At their rallies, the iconography of Mustafa Kemal Ataturk — the first president of the republic of Turkey and a symbol of Turkey’s secular foundations — is prevalent. This imagery serves to remind supporters of the loss of democracy inflicted by their opponents.

Young people carry a huge banner with a black and white photo of a man's face.
Youngsters hold a banner of Turkey’s founding father Mustafa Kemal Ataturk as they take part in a parade during celebrations marking the 100th anniversary of the creation of the modern secular Turkish Republic in Istanbul in October 2023. (AP Photo/Emrah Gurel)

Deepening divisions

But this focus on Ataturk also alienates religious conservatives, including those who chose not to vote in March. It deepens divisions and fears among those who are wary of Ataturk’s aggressive secularist legacy.

It also hinders dialogue and reinforces Turkey’s majoritarian political system, which was formalized with the winner-takes-all presidential system introduced in 2018.

This system produces a distorted model of politics where leaders claim to be representing the will of a homogeneous electorate devoid of differences and diversity.

It’s reinforced by the use of familial terms — Erdoğan’s supporters liken him to a brother, for example, a term that he also uses frequently in his speeches.

Ataturk is likened to a father who led his children to prosperity.

Imamoglu likens the 16 million Istanbulites — half of which voted for his re-election as mayor — to a family.

But in deeply polarized Turkey, ignoring the diversity of voters weakens the country’s prospects for meaningful democracy. It downplays the fact that fear and mistrust trap voters in echo chambers where the voices, experiences, fears and aspirations of others cannot be heard and where necessary but uncomfortable conversations cannot take place.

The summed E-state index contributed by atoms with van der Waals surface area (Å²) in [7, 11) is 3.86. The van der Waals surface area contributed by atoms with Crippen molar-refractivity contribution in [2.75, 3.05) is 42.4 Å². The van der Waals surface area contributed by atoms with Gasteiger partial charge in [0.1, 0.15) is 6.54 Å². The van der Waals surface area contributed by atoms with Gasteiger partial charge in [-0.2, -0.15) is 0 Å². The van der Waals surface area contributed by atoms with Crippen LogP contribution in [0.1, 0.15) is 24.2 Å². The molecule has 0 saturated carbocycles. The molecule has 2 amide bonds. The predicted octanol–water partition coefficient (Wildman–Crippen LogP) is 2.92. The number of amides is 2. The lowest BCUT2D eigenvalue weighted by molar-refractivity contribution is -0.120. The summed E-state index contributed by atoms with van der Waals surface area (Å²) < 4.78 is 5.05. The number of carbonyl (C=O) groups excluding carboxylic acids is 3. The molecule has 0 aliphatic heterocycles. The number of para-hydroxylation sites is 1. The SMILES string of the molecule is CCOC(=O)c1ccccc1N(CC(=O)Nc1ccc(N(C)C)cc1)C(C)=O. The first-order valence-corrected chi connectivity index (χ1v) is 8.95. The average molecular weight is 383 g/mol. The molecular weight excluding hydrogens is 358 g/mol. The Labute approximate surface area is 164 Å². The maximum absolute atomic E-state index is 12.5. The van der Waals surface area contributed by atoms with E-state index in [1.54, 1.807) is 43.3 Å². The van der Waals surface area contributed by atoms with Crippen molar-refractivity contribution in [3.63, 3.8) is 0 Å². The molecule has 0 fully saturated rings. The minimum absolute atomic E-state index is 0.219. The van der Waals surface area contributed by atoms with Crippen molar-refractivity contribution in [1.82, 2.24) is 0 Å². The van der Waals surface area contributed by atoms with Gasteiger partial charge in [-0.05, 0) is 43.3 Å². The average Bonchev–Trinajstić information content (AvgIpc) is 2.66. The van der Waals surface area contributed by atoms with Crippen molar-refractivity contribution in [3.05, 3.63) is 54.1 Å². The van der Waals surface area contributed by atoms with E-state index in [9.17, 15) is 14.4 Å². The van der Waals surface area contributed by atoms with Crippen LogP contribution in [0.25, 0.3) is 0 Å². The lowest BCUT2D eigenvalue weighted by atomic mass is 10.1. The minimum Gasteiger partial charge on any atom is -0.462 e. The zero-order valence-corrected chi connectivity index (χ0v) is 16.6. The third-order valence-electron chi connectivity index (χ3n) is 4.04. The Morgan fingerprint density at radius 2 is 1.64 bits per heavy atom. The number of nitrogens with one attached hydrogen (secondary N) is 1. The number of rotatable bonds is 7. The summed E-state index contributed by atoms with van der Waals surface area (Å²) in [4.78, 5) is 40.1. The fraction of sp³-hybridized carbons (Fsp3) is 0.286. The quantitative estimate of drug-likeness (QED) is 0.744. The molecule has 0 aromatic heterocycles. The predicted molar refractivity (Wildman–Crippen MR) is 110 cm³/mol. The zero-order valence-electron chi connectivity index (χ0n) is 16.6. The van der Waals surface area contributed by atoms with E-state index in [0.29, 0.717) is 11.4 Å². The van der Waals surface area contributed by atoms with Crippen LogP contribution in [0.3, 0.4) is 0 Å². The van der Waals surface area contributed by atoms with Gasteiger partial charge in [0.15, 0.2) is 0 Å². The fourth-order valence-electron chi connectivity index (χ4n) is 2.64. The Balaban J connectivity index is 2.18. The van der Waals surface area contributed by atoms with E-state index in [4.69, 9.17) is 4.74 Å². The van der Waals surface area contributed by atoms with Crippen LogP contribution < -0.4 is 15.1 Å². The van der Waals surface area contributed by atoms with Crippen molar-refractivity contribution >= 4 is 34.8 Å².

A man in a suit surrounded by other men leaves a polling station next to a woman with a white kerchief on her head wearing a trenchcoat.
Turkish President Recep Tayyip Erdoğan, leader of the AKP, leaves a polling station with his wife after voting on March 31, 2023. (AP Photo/Khalil Hamra)

Important conversations

Popular leaders like Imamoglu — the most likely Erdoğan challenger — need to break out of the straitjacket of the father/brother symbolism and its potential for authoritarian, populist repercussions.

They need to foster a political culture that shifts the attention from the leader to more participatory democratic politics and enables important conversations across Turkey’s cultural and political divides.

A dark-haired man in glasses speaks at a rally.
Istanbul Mayor Ekrem Imamoglu addresses supporters during a campaign rally, in Istanbul on March 21, 2024. (AP Photo/Francisco Seco)

Imamoglu’s stint as Istanbul mayor has sparked inclusive conversations and prioritized policies that emphasize human development. He’s advocated for services and projects aimed at inclusiveness and social justice, offering a Turkish model for non-populist politics.

His political campaigning, however, has paid lip service to the diversity of the electorate and the different fears and aspirations that motivate and constrain voters. It’s focused too much on his personality.

Democracy in Turkey needs durable yet adaptable institutions, not a cult of personality and the demonization of certain segments of voters. Diversity must be genuinely recognized and embraced. Bringing together all voters by focusing on their common interests, not their differences, is the challenge Turkey’s leaders face today.